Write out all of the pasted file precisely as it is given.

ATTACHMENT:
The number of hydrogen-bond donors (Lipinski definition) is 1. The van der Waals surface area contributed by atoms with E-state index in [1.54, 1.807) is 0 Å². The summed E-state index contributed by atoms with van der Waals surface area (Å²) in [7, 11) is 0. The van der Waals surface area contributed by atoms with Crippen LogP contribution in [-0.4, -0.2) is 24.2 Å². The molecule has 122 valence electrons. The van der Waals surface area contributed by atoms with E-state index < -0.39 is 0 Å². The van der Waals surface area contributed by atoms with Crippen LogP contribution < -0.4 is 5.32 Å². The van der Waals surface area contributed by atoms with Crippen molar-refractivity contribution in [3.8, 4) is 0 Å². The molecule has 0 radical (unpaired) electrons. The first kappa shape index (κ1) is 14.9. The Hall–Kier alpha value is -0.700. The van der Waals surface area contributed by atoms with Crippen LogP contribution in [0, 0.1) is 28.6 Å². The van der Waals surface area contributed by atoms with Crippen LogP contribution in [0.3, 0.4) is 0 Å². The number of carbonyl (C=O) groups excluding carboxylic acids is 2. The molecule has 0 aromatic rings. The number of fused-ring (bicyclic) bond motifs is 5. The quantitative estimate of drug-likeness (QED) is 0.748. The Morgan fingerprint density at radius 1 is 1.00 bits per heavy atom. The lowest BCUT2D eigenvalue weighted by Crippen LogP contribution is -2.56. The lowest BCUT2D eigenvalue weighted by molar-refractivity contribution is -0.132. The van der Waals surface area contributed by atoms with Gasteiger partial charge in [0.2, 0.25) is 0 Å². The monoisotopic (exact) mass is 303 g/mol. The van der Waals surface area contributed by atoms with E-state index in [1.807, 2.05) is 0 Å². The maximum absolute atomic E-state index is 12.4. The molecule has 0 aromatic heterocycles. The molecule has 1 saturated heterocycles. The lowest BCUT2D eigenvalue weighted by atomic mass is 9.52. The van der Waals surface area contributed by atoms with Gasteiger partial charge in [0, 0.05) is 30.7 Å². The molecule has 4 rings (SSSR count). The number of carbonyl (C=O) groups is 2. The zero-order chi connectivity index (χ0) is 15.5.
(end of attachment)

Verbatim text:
The number of hydrogen-bond donors (Lipinski definition) is 1. The van der Waals surface area contributed by atoms with E-state index in [1.54, 1.807) is 0 Å². The summed E-state index contributed by atoms with van der Waals surface area (Å²) in [7, 11) is 0. The van der Waals surface area contributed by atoms with Crippen LogP contribution in [-0.4, -0.2) is 24.2 Å². The molecule has 122 valence electrons. The van der Waals surface area contributed by atoms with E-state index < -0.39 is 0 Å². The van der Waals surface area contributed by atoms with Crippen LogP contribution < -0.4 is 5.32 Å². The van der Waals surface area contributed by atoms with Crippen molar-refractivity contribution in [3.8, 4) is 0 Å². The molecule has 0 radical (unpaired) electrons. The first kappa shape index (κ1) is 14.9. The Hall–Kier alpha value is -0.700. The van der Waals surface area contributed by atoms with Crippen LogP contribution in [0, 0.1) is 28.6 Å². The van der Waals surface area contributed by atoms with Crippen LogP contribution in [0.3, 0.4) is 0 Å². The number of carbonyl (C=O) groups excluding carboxylic acids is 2. The molecule has 0 aromatic rings. The number of fused-ring (bicyclic) bond motifs is 5. The quantitative estimate of drug-likeness (QED) is 0.748. The Morgan fingerprint density at radius 1 is 1.00 bits per heavy atom. The lowest BCUT2D eigenvalue weighted by Crippen LogP contribution is -2.56. The lowest BCUT2D eigenvalue weighted by molar-refractivity contribution is -0.132. The van der Waals surface area contributed by atoms with Gasteiger partial charge in [0.2, 0.25) is 0 Å². The monoisotopic (exact) mass is 303 g/mol. The van der Waals surface area contributed by atoms with E-state index in [1.807, 2.05) is 0 Å². The maximum absolute atomic E-state index is 12.4. The molecule has 0 aromatic heterocycles. The molecule has 1 saturated heterocycles. The lowest BCUT2D eigenvalue weighted by atomic mass is 9.52. The van der Waals surface area contributed by atoms with Gasteiger partial charge in [0, 0.05) is 30.7 Å². The molecule has 4 rings (SSSR count). The number of carbonyl (C=O) groups is 2. The zero-order chi connectivity index (χ0) is 15.5.